Srinagar tense as Indian-held Kashmir elections continue


Indian-held Kashmir’s main city of Srinagar voted Sunday in continuing elections in the troubled region, where the party of Indian Prime Minister Narendra Modi is making an unprecedented bid for power.

As armed police patrolled the streets in bulletproof vests, voters queued to cast their ballots in freezing weather in Srinagar and the Kashmir Valley, where a pro-freedom campaign is centred.

Some 1.4 million residents are eligible to vote in 18 seats in the latest phase of the elections in the region, where a dozen rebel groups have been fighting Indian rule since 1989.

After winning power at national elections in May, Modi and his Bharatiya Janata Party (BJP) are trying to take control of the state’s parliament with a promise of economic development.

The BJP is fielding 32 Muslim candidates across the disputed region, where voters have so far ignored calls from separatists to boycott the election.

Election results are due on December 23.

BJP candidate and Muslim Hina Bhat said voters might not like Modi, but like the rest of the country they believed his promise of economic prosperity. “People will support Modi because now, like Muslims in India outside Kashmir, they know he delivers,” the dentist-turned-politician said.

“The local parties have treated Kashmiri people like cattle,” Bhat, 35, said recently in an interview while campaigning in Srinagar. “Here [in Kashmir] also people know in their hearts that going with Modi is good for them,” Hina added.

The BJP has traditionally had no base in the Kashmir Valley, where resentment against Indian rule runs high.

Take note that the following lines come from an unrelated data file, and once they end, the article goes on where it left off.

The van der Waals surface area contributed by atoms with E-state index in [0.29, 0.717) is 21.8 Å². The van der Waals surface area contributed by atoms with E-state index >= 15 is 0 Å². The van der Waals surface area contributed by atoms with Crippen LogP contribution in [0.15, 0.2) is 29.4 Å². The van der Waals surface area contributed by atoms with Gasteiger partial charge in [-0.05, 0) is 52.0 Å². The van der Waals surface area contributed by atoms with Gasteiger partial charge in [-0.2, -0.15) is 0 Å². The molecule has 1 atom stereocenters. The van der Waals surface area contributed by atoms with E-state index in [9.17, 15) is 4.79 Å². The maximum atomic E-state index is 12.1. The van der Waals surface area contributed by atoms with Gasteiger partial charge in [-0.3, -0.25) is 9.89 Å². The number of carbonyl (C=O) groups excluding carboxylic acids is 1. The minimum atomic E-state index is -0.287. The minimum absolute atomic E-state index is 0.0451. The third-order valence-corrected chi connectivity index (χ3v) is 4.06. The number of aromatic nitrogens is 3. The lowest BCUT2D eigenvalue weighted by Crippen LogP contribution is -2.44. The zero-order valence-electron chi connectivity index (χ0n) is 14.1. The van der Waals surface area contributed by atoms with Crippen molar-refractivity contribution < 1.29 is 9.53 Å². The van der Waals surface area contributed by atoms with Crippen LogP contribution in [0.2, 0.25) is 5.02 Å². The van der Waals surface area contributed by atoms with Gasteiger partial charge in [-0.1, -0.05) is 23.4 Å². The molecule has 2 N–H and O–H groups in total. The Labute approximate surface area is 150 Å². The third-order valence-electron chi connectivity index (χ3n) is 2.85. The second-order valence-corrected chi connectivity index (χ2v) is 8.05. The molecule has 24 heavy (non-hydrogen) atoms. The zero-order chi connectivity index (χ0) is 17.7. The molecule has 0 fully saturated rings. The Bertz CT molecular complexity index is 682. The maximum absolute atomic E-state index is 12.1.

The picturesque Himalayan region is disputed between India and Pakistan and has been the scene of two wars between the countries.

Tens of thousands of people, mostly civilians, have died in violence between Indian security forces and rebels fighting for Kashmir’s independence or for its merger with Pakistan.

So the idea of the BJP taking even a share of power in Kashmir would have been unthinkable only a few months ago. But Modi’s landslide national election win, and a meltdown in support for the incumbent chief minister after deadly floods in September, have given the BJP hope of a breakthrough.

Backed by a media blitz, Modi himself has addressed four campaign rallies in the territory since elections were announced in October, promising economic growth and corruption-free government and steering clear of discussing the territory’s disputed status.

Some analysts said Modi’s “development-only talk” in Kashmir was a simplistic approach.

“No Indian prime minister is going to make a difference in Kashmir unless he addresses the dispute,” said columnist Siddiq Wahid.

But Hina said change would only come to the region through development and not endless talk about independence.

“It is now up to the people whether they want to sulk and crib about their situation or they want a change,” Hina said.